Getting chicks the ‘old-fashioned’ way

I selected our laying flock in part to try to have breeds that are stilling willing to get broody.  Once the weather was reasonable, we kept a ceramic egg in the nest box at all times to encourage broodiness.  One of our Salmon Faverolle hens was the first to become broody.  We have an Araucauna rooster and four Araucauna hens, so we selected the green, pink and pale tan eggs for her to set on.  We moved her and 9 eggs to a pen of her own so she wouldn’t be harassed by the other hens.

Brooding pen

She was extremely diligent and rarely came out of the nest box.

I knew eggs took about 21 days to hatch. I expected the eggs to start hatching on Wednesday, but we got a surprise on Tuesday morning as we enjoyed our breakfast outside on a beautiful morning. At first I thought we were seeing Mama Hen turning her eggs, but then we realized it was a couple little chicks!  She had successfully brooded 8 of the 9 eggs in her clutch.

A brand new peeper warm and cozy

If I had nothing else to do, I would sit and watch this little family all the time! They are just that cute. Mama Hen cluck, cluck, clucks at her group of chicks. I think I watched her training them to follow her around.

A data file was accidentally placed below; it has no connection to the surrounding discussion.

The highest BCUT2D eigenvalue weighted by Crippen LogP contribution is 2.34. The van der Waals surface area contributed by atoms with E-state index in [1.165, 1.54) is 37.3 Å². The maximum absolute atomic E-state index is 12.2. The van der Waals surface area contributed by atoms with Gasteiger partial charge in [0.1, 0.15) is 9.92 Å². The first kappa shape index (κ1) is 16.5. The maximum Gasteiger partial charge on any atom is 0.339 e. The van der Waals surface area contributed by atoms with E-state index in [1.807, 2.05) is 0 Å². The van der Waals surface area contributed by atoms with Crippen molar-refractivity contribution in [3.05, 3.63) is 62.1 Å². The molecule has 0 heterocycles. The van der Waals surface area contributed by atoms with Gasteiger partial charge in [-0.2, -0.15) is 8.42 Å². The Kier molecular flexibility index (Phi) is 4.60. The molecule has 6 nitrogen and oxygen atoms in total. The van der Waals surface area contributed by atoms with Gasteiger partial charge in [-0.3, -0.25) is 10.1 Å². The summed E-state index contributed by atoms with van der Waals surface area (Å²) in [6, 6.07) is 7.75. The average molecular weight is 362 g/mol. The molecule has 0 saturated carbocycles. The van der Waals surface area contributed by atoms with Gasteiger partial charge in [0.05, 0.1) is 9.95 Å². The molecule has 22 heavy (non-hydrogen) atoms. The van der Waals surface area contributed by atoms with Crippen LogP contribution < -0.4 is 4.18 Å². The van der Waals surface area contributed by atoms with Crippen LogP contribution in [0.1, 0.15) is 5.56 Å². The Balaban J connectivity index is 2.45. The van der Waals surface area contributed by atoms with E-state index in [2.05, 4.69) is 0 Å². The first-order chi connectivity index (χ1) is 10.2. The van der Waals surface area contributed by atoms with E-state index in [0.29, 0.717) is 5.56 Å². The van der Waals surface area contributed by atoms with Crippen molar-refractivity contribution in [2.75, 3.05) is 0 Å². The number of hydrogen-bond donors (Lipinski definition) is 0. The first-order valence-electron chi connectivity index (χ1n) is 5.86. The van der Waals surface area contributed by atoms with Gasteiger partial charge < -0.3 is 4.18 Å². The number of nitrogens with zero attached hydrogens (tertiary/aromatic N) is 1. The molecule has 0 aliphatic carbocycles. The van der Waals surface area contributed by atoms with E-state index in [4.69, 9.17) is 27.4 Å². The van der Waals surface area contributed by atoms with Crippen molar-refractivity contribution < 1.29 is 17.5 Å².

And she is really hungry. She can finally refuel after her long vigil.

Chicks are popping up everywhere



Filed under Farm, Sustainability

2 responses to “Getting chicks the ‘old-fashioned’ way

  1. Kim

    Ooo, how exciting! I can’t wait to see them. As a bonus, you don’t even have to monitor their temperature. She will!

    • Jane Hansen

      And she is doing a splendid job of caring for them. All I have to do is keep them supplied with food and water.

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